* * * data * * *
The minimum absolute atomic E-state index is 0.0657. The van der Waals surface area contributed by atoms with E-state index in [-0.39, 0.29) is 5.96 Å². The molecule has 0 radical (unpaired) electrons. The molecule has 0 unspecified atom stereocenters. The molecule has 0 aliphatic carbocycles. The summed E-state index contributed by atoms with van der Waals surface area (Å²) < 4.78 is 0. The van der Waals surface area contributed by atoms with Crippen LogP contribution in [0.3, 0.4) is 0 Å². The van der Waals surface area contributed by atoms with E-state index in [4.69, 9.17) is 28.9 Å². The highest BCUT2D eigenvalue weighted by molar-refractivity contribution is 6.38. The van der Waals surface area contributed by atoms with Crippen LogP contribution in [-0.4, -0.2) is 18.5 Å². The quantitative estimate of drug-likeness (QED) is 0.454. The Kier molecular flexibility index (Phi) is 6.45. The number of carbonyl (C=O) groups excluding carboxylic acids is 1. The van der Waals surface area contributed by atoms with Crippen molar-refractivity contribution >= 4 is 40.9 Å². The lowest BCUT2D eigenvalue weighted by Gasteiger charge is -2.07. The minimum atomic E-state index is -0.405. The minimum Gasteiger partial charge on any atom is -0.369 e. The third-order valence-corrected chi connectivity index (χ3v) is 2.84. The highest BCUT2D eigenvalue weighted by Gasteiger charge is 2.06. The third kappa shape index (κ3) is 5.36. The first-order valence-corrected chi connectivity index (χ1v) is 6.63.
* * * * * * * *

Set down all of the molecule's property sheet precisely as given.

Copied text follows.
The minimum absolute atomic E-state index is 0.0657. The van der Waals surface area contributed by atoms with E-state index in [-0.39, 0.29) is 5.96 Å². The molecule has 0 radical (unpaired) electrons. The molecule has 0 unspecified atom stereocenters. The molecule has 0 aliphatic carbocycles. The summed E-state index contributed by atoms with van der Waals surface area (Å²) < 4.78 is 0. The van der Waals surface area contributed by atoms with Crippen LogP contribution in [0.3, 0.4) is 0 Å². The van der Waals surface area contributed by atoms with E-state index in [4.69, 9.17) is 28.9 Å². The highest BCUT2D eigenvalue weighted by molar-refractivity contribution is 6.38. The van der Waals surface area contributed by atoms with Crippen LogP contribution in [-0.4, -0.2) is 18.5 Å². The quantitative estimate of drug-likeness (QED) is 0.454. The Kier molecular flexibility index (Phi) is 6.45. The number of carbonyl (C=O) groups excluding carboxylic acids is 1. The van der Waals surface area contributed by atoms with Crippen molar-refractivity contribution >= 4 is 40.9 Å². The lowest BCUT2D eigenvalue weighted by Gasteiger charge is -2.07. The minimum atomic E-state index is -0.405. The minimum Gasteiger partial charge on any atom is -0.369 e. The third-order valence-corrected chi connectivity index (χ3v) is 2.84. The highest BCUT2D eigenvalue weighted by Gasteiger charge is 2.06. The third kappa shape index (κ3) is 5.36. The first-order valence-corrected chi connectivity index (χ1v) is 6.63.